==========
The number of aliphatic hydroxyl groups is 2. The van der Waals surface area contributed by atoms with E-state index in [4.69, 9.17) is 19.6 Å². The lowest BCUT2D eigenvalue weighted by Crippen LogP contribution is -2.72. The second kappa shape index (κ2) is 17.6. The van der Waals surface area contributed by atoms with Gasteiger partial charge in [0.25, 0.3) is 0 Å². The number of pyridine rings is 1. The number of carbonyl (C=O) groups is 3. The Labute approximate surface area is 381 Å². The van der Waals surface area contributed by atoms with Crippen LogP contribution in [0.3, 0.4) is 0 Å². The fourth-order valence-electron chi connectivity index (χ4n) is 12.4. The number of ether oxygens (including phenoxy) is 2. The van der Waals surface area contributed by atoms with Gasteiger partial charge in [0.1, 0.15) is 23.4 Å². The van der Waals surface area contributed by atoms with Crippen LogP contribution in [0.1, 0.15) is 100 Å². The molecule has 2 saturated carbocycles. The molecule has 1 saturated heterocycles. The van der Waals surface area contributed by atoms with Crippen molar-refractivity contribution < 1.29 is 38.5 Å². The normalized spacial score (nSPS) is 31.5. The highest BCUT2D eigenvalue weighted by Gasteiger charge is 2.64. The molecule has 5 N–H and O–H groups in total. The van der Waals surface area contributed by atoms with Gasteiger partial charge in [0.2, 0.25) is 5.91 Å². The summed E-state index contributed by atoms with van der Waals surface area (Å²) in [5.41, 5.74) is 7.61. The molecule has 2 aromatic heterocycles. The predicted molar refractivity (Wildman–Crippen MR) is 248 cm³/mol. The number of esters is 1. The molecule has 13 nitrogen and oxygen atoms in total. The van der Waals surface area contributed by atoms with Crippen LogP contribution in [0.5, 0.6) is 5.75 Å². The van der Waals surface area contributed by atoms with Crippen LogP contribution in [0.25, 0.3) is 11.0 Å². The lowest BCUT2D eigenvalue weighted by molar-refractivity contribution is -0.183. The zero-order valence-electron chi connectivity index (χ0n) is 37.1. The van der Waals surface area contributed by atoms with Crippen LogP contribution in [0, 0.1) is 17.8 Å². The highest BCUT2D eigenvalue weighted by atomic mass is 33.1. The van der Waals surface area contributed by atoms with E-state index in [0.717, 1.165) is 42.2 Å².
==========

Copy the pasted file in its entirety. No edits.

The number of aliphatic hydroxyl groups is 2. The van der Waals surface area contributed by atoms with E-state index in [4.69, 9.17) is 19.6 Å². The lowest BCUT2D eigenvalue weighted by Crippen LogP contribution is -2.72. The second kappa shape index (κ2) is 17.6. The van der Waals surface area contributed by atoms with Gasteiger partial charge in [0.25, 0.3) is 0 Å². The number of pyridine rings is 1. The number of carbonyl (C=O) groups is 3. The Labute approximate surface area is 381 Å². The van der Waals surface area contributed by atoms with Crippen LogP contribution in [0.3, 0.4) is 0 Å². The fourth-order valence-electron chi connectivity index (χ4n) is 12.4. The number of ether oxygens (including phenoxy) is 2. The van der Waals surface area contributed by atoms with Gasteiger partial charge in [0.1, 0.15) is 23.4 Å². The van der Waals surface area contributed by atoms with Crippen LogP contribution in [0.1, 0.15) is 100 Å². The molecule has 2 saturated carbocycles. The molecule has 1 saturated heterocycles. The van der Waals surface area contributed by atoms with Crippen molar-refractivity contribution < 1.29 is 38.5 Å². The normalized spacial score (nSPS) is 31.5. The highest BCUT2D eigenvalue weighted by Gasteiger charge is 2.64. The molecule has 5 N–H and O–H groups in total. The van der Waals surface area contributed by atoms with Gasteiger partial charge in [0.2, 0.25) is 5.91 Å². The summed E-state index contributed by atoms with van der Waals surface area (Å²) in [5.41, 5.74) is 7.61. The molecule has 2 aromatic heterocycles. The predicted molar refractivity (Wildman–Crippen MR) is 248 cm³/mol. The number of esters is 1. The molecule has 13 nitrogen and oxygen atoms in total. The van der Waals surface area contributed by atoms with Crippen LogP contribution in [0.5, 0.6) is 5.75 Å². The van der Waals surface area contributed by atoms with Crippen LogP contribution in [0.25, 0.3) is 11.0 Å². The lowest BCUT2D eigenvalue weighted by molar-refractivity contribution is -0.183. The zero-order valence-electron chi connectivity index (χ0n) is 37.1. The van der Waals surface area contributed by atoms with Crippen LogP contribution in [0, 0.1) is 17.8 Å². The highest BCUT2D eigenvalue weighted by atomic mass is 33.1. The van der Waals surface area contributed by atoms with E-state index in [0.717, 1.165) is 42.2 Å².